The artwork is an outcome of my reflection on hospitality in the context of contemporary events. It is a reaction to the situation where my truths, rules of conduct and universal values clash with the present-day reality.
I wonder what hospitality means today. I wish that the old proverb “A guest in the house, the God Himself in the house” reminded people how the host may receive the newcomers. Even if we are not religiously inclined, we could find kindness and openness in our hearts. If “proverbs are peoples’ wisdom”, one should bear in mind that “travel broadens the mind”, and, as a result, we sometimes transform from hosts into guests.
I believe that religion is a personal affair, and one’s religious practice is something intimate. For this reason I don’t want the civil servants of the secular state to put the motto “God Honour Homeland” into my passport, around the photograph of my face. I don’t want an official document to be the carrier of a worldview – both due to a forced identification of my image with a specific ideology, and out of respect for the rights of all citizens. Also, because the French Revolution’s slogans are closer to my heart: freedom, equality, fraternity, which, in terms of meaning, converge into the word “solidarity”, in my view.
We are all migrants to a degree. History has severely tried the Polish, and many families can tell a wanderer’s story. Such a reflection can help us perceive people running from poverty and violence in a more emphatetic way, and change our attitude toward all the “others”: minorities, the weak, the ill, the excluded.
Our planet came into being billions years ago and – compared to an average length of human life – the presence of each of us on the Earth seems to be momentary. Saying “our” about the planet is also contradictory to the ecological thought claiming that “we don’t inherit the Earth from our parents, but borrow it from our children”. We are all guests here, and in the context of the approaching climate catastrophe, no one can tell how long our “visit” will last.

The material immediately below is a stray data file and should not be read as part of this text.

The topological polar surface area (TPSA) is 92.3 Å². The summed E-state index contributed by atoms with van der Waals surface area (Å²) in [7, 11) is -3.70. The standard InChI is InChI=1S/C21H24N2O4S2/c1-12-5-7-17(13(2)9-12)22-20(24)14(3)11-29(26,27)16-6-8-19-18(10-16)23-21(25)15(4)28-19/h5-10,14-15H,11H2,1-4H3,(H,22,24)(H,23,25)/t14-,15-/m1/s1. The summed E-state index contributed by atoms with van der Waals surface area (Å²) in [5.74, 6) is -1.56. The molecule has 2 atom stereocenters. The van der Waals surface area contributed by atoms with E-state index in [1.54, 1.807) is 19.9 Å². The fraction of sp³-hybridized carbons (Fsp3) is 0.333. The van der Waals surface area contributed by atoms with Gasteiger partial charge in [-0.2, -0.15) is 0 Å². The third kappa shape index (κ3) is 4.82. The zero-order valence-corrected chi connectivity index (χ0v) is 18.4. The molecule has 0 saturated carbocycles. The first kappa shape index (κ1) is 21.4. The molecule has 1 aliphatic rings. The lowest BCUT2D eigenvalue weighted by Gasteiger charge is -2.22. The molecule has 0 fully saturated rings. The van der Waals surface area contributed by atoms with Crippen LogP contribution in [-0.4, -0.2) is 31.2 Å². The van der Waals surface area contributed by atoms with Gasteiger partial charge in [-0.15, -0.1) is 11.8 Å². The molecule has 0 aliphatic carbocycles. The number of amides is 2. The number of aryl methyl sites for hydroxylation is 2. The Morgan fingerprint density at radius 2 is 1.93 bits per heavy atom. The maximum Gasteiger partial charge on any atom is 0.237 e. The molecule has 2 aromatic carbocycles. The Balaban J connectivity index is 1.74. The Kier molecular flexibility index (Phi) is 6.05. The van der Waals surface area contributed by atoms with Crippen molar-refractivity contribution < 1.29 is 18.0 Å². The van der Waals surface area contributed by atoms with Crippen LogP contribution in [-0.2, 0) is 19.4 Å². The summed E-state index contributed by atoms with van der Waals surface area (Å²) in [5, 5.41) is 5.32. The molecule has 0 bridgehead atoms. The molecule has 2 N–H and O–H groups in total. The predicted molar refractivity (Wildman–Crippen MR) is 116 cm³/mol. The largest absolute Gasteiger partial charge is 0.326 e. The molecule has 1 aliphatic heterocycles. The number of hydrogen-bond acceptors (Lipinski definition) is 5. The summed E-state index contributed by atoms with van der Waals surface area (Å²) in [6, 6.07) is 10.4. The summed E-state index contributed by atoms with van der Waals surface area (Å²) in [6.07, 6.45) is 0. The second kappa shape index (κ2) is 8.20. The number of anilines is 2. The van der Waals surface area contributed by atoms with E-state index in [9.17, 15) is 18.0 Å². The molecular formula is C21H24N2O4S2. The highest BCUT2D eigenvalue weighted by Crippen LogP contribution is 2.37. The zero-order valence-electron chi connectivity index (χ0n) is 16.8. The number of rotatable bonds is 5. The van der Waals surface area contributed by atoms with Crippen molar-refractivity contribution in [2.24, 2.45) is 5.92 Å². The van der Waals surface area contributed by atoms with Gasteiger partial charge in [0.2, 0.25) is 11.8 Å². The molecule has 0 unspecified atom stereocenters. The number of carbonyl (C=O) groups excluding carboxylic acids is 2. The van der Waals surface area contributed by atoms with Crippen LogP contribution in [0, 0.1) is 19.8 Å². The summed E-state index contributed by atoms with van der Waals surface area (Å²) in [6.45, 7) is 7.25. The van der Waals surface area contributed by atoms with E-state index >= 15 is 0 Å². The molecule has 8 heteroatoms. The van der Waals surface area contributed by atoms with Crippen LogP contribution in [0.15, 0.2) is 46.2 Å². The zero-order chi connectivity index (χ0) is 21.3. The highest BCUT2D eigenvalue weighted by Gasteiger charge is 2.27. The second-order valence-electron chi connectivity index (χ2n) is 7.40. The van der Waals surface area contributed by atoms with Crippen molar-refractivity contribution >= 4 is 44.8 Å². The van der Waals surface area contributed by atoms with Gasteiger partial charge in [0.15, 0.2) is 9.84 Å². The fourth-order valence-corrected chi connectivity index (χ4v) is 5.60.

For this reason, the intervention in the urban space aims to recall the original meaning of the concept of hospitality and show it in the contemporary context. Through my interference with the word, I want to show that even its small alteration, a pause when pronouncing it, or a space between letters resulting from hesitation, changes its semantics and results in a message of an opposite meaning.
Grzegorz Bibro, MFA, graduated from Faculty of Visual Communication (diploma in Photography) of University of the Arts in Poznań in 2015. He works with his body using it both as a tool and the main theme of his works. Belief is his other area of interest, as well as the relationship between religion and body. He uses new media in his artistic practice – he creates photographs, objects and video art which often bears a relation to performance.
His most recognisable project, realised as performances based on body, focuses on his relationship with his father. The project, developed since 2012, was presented at his solo exhibition at Galeria Klubovna in Brno (CZ) in 2017. The seven years of joint actions were summed up in the self-published artbook “Me and the Father”, which premiered at Ostrov Books during Poznań Art Week 2018. The artist is also known for his neon objects and site-specific light installations relating to the body.
He lives and works in Poznań.